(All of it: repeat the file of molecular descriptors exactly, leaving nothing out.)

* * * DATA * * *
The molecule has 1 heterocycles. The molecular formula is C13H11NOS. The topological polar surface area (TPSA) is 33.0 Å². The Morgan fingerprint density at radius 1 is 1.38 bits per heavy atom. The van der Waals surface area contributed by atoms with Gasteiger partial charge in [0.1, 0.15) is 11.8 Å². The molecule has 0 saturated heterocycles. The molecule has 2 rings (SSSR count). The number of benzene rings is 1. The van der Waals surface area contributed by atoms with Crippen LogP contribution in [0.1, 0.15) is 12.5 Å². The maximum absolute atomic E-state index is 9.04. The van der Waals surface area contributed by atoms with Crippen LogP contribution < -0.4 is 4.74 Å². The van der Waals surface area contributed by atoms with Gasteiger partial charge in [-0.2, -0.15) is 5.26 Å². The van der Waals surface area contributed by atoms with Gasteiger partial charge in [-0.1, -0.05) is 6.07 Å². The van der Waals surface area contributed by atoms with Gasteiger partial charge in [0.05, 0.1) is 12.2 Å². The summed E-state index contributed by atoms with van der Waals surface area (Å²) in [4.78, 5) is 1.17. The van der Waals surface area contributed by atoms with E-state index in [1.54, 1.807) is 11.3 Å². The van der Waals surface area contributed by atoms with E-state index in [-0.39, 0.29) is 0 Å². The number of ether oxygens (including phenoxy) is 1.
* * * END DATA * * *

The molecule has 1 heterocycles. The molecular formula is C13H11NOS. The topological polar surface area (TPSA) is 33.0 Å². The Morgan fingerprint density at radius 1 is 1.38 bits per heavy atom. The van der Waals surface area contributed by atoms with Gasteiger partial charge in [0.1, 0.15) is 11.8 Å². The molecule has 0 saturated heterocycles. The molecule has 2 rings (SSSR count). The number of benzene rings is 1. The van der Waals surface area contributed by atoms with Crippen LogP contribution in [0.1, 0.15) is 12.5 Å². The maximum absolute atomic E-state index is 9.04. The van der Waals surface area contributed by atoms with Crippen LogP contribution < -0.4 is 4.74 Å². The van der Waals surface area contributed by atoms with Gasteiger partial charge in [-0.2, -0.15) is 5.26 Å². The van der Waals surface area contributed by atoms with Gasteiger partial charge in [-0.1, -0.05) is 6.07 Å². The van der Waals surface area contributed by atoms with Gasteiger partial charge in [0.05, 0.1) is 12.2 Å². The summed E-state index contributed by atoms with van der Waals surface area (Å²) in [4.78, 5) is 1.17. The van der Waals surface area contributed by atoms with E-state index in [1.54, 1.807) is 11.3 Å². The van der Waals surface area contributed by atoms with E-state index in [-0.39, 0.29) is 0 Å². The number of ether oxygens (including phenoxy) is 1.